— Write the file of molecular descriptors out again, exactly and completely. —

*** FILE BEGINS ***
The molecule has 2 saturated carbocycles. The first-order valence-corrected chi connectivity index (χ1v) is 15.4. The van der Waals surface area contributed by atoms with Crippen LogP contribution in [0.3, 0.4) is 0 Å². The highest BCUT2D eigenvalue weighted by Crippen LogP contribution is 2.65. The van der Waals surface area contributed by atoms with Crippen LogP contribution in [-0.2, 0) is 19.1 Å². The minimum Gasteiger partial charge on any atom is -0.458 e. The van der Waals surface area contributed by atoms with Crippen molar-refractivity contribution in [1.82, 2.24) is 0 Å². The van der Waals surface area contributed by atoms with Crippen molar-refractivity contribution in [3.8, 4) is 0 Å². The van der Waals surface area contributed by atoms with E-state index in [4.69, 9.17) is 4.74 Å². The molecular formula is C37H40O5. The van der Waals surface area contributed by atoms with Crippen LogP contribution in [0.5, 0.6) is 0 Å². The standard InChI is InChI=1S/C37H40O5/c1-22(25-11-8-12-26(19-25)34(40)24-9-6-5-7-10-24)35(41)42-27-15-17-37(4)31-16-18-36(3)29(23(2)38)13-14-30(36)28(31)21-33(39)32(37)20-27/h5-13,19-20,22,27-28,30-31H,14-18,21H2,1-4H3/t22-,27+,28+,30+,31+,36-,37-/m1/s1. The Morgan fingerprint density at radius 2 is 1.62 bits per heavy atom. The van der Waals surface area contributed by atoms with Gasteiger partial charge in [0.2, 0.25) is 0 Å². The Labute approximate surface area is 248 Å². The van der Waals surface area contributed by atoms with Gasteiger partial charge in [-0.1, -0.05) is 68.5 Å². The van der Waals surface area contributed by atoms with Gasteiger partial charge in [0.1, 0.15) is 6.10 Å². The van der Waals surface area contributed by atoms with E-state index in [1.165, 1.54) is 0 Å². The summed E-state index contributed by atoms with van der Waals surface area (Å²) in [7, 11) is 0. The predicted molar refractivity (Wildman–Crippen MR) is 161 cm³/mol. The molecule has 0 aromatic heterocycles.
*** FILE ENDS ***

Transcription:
The molecule has 2 saturated carbocycles. The first-order valence-corrected chi connectivity index (χ1v) is 15.4. The van der Waals surface area contributed by atoms with Crippen LogP contribution in [0.3, 0.4) is 0 Å². The highest BCUT2D eigenvalue weighted by Crippen LogP contribution is 2.65. The van der Waals surface area contributed by atoms with Crippen LogP contribution in [-0.2, 0) is 19.1 Å². The minimum Gasteiger partial charge on any atom is -0.458 e. The van der Waals surface area contributed by atoms with Crippen molar-refractivity contribution in [1.82, 2.24) is 0 Å². The van der Waals surface area contributed by atoms with Crippen molar-refractivity contribution in [3.8, 4) is 0 Å². The van der Waals surface area contributed by atoms with E-state index in [4.69, 9.17) is 4.74 Å². The molecular formula is C37H40O5. The van der Waals surface area contributed by atoms with Crippen LogP contribution in [0.5, 0.6) is 0 Å². The standard InChI is InChI=1S/C37H40O5/c1-22(25-11-8-12-26(19-25)34(40)24-9-6-5-7-10-24)35(41)42-27-15-17-37(4)31-16-18-36(3)29(23(2)38)13-14-30(36)28(31)21-33(39)32(37)20-27/h5-13,19-20,22,27-28,30-31H,14-18,21H2,1-4H3/t22-,27+,28+,30+,31+,36-,37-/m1/s1. The Morgan fingerprint density at radius 2 is 1.62 bits per heavy atom. The van der Waals surface area contributed by atoms with Gasteiger partial charge in [0.2, 0.25) is 0 Å². The Labute approximate surface area is 248 Å². The van der Waals surface area contributed by atoms with Gasteiger partial charge in [-0.1, -0.05) is 68.5 Å². The van der Waals surface area contributed by atoms with Gasteiger partial charge in [0.1, 0.15) is 6.10 Å². The van der Waals surface area contributed by atoms with E-state index in [1.165, 1.54) is 0 Å². The summed E-state index contributed by atoms with van der Waals surface area (Å²) in [7, 11) is 0. The predicted molar refractivity (Wildman–Crippen MR) is 161 cm³/mol. The molecule has 0 aromatic heterocycles.